Types of Plant Fossils

Plant fossils can be either two- or three-dimensional.
••• fossile image by danimages from Fotolia.com

Like their much larger vertebrate cousins that feature so prominently in natural history museums everywhere, plants also can become fossilized and offer us a window into the past. Plant fossils are found in one of six broad categories. However, some fossils can fall into multiple categories, or outside of any single category, according to the University of California Museum of Paleontology.

Fossils are incredibly important when uncovering information about the natural history of the world. Habitats, morphology, evolutionary history, and ecosystem development are all encoded in the fossil record, and we can use this trove of information to better understand our current environment and situation. There are many types of plant fossils, and they record everything from varieties of mosses (lycopods) to the first flowers and trees.

TL;DR (Too Long; Didn't Read)

The study of ancient and fossilized plants is called paleobotany.

Plants have existed for hundreds of millions of years, and many land plants today have even existed since the time of the dinosaurs and before. During the Mesozoic Era (the primary era of the dinosaurs containing the Triassic, Jurassic, and Cretaceous), conifers and ferns were incredibly common. In fact, the first ancient plants began to spread across land nearly 420 MYA (million years ago) during the Devonian Period of the Paleozoic Era. Following the Devonian Period, plants became even more widespread in the Carboniferous period, and Cycads (later to become one of the most abundant plant species on Earth) first appeared.

Flowering plants (also called angiosperms) did not begin to flourish until the Cretaceous period of the Mesozoic Era. They differed greatly from the pre-existing embryophytes – like ferns and horsetails (also related to calamites) – that reproduce through spores emitted from their fronds and leaves. Instead flowering plants have a much more complex system of pollination and population. Today there are many kinds of plants that cover Earth’s surface. Across all plant groups, these organisms preform photosynthesis, and they are classified as eukaryotes (meaning all of their cells have a nucleus).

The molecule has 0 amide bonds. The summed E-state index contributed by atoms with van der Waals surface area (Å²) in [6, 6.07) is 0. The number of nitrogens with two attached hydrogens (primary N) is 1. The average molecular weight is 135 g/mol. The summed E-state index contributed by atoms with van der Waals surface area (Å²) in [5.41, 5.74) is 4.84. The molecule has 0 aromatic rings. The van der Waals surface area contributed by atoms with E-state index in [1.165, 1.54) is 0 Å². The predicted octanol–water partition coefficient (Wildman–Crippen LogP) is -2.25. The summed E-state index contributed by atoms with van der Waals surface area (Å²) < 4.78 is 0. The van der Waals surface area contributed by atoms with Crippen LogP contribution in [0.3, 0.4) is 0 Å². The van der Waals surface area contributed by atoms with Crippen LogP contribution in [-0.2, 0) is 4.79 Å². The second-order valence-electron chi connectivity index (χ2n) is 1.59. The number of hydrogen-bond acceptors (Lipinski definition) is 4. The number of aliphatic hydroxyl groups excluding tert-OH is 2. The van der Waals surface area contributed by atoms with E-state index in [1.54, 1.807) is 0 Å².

Compression Fossils

These plant fossils are two-dimensional imprints of plants that have been transformed during the fossilization process and smashed into a flat impression of the plant they once were. These fossils often retain some organic matter. Common examples of compression fossils can be found in coal and peat, which contain many types of accumulated fossil plants.

Impression Fossils

Impression fossils are similar to compression fossils in that they are both two-dimensional, but these fossils are not remnants of the plant itself and do not contain organic material. Impression fossils essentially leave an imprint of the plant material in some fine-grained or soft sediment, such as clay or silt. Once the plant matter decays, the impression remains to be fossilized.

Cast and Mold Fossils

Mold and cast fossils are three-dimensional fossils that sometimes retain some organic material. These fossils are formed when sediment fills in an empty space in the plant (casts) or by surrounding the plant itself before the plant decays (molds). These fossils tend to record outside features of the plant but do not reveal cellular information.

These fossils are found in sedimentary minerals such as limestone and sandstone. They often provide a very accurate picture of the plant remains.

Permineralization Fossils

Permineralization is a process through which the plant material becomes impregnated or permeated by mineral rich liquid before the plant matter decays. The minerals seep into the plant and then harden, forming the three-dimensional fossil. Because the liquid can seep into all parts of the plant, these fossils often yield highly detailed information about the plant's internal structure. Petrified wood is a common example of a permineralization fossil.

Compaction Fossils

Like compression, compaction fossils are reduced volume versions of the plants, though they are three-dimensional and are not generally mineralized. These fossils retain organic material and are often found in peat, lignite coals and soft sediments.

Molecular Fossils

Molecular fossils are the chemical remains of the plant material. Molecular fossils are those that reveal the chemical make-up of the plant and can even contain fossilized DNA and RNA. Mass spectrometry, spectrophotometry and other advanced chromatographic techniques are often employed when studying molecular fossil materials.

Related Articles

List Some Ways That Fossils Can Be Preserved
Types of Fossils & How They Are Formed
What Information Can Scientists Get From Fossils?
Fossil Facts for Children
Describe the Types of Fossils
Characteristics of Vascular Plants
What Is a Petrified Fossil?
Fossil Types
The Four Types of Fossils
What Are Carbon Film Fossils?
The Three Main Types of Fossils
The 5 Types of Fossils
Types of Fossil Preservation
Types of Organisms That Are Made of Plant Cells
Kinds of Fossil Rocks
Steps of Fossil Formation
Facts About Plantae
Mold & Cast Fossils
What Is the Difference Between a Spore & a Pollen Grain?